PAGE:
deadheadskier

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The high profile Harvard grads really should be endlessly shaming the school. My understanding is Harvard could operate in perpetuity off their endowment without charging a dime for tuition.

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dblskifanatic

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So what the point of amassing so much money? $40B? I would be curious how much COVID19 funding they get 🤮


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thetrailboss

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The schools are losing money. Your math is off.

As I said, it’s not my math.

If you listened, this was Spaulding’s own admission. $25 million needed now be it close the schools now or keep them open a year. It was in the first hour or so of public comment. So if it’s wrong, that’s on him.

The point is he needs $25 mill regardless of whether they close now or after 20-21. So might as well try to either do a slow close or a careful restructure with more input.


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VTKilarney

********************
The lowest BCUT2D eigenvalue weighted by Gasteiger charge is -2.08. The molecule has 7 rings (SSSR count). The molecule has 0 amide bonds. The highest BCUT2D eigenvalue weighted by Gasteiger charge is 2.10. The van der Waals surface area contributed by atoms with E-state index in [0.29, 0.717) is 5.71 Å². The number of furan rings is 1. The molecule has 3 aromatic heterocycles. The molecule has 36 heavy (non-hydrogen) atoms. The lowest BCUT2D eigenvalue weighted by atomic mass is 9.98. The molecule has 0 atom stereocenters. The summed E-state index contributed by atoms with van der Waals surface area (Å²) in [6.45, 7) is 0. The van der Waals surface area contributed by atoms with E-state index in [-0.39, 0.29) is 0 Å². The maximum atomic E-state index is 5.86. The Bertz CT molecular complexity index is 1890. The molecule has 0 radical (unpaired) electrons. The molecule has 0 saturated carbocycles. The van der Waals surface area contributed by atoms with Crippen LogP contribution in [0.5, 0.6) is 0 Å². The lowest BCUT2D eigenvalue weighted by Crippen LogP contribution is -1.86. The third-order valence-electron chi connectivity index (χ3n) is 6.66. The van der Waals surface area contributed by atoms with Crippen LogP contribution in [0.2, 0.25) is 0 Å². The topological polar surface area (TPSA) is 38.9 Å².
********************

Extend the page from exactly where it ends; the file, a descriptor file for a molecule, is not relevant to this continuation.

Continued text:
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Okay, let me explain it to you.

For your argument to make fiscal sense, after the upcoming academic year the colleges must not lose any money ever again. Since not a single person has come remotely close to cracking that code, it's not at all probable. And the demographics are forecasted to get much worse, especially in New England.

If the goal is to stem the bleeding, it makes a LOT of sense to close the colleges now even if it would cost the same amount of money to keep the colleges open for just one more year.

Think of it this way: I steal $100 from your checking account every month. I offer you a deal. You can pay a $100 ransom and I will never take another nickel from your checking account. If you don't pay me the ransom, I will keep taking the $100 every month. According to you, you shouldn't pay the ransom because next month you would have lost $100 anyway.

As I have said earlier, I am all for finding a way to keep these colleges open. But you need a better argument than the one you just made.
 
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uphillklimber

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If the shutdown costs are 25 million, pay it and be done. To spend another 25 million this year, then pay the 25 million shutdown costs next year, you are simply kicking the can down the road. It's a money loser, time to close it down.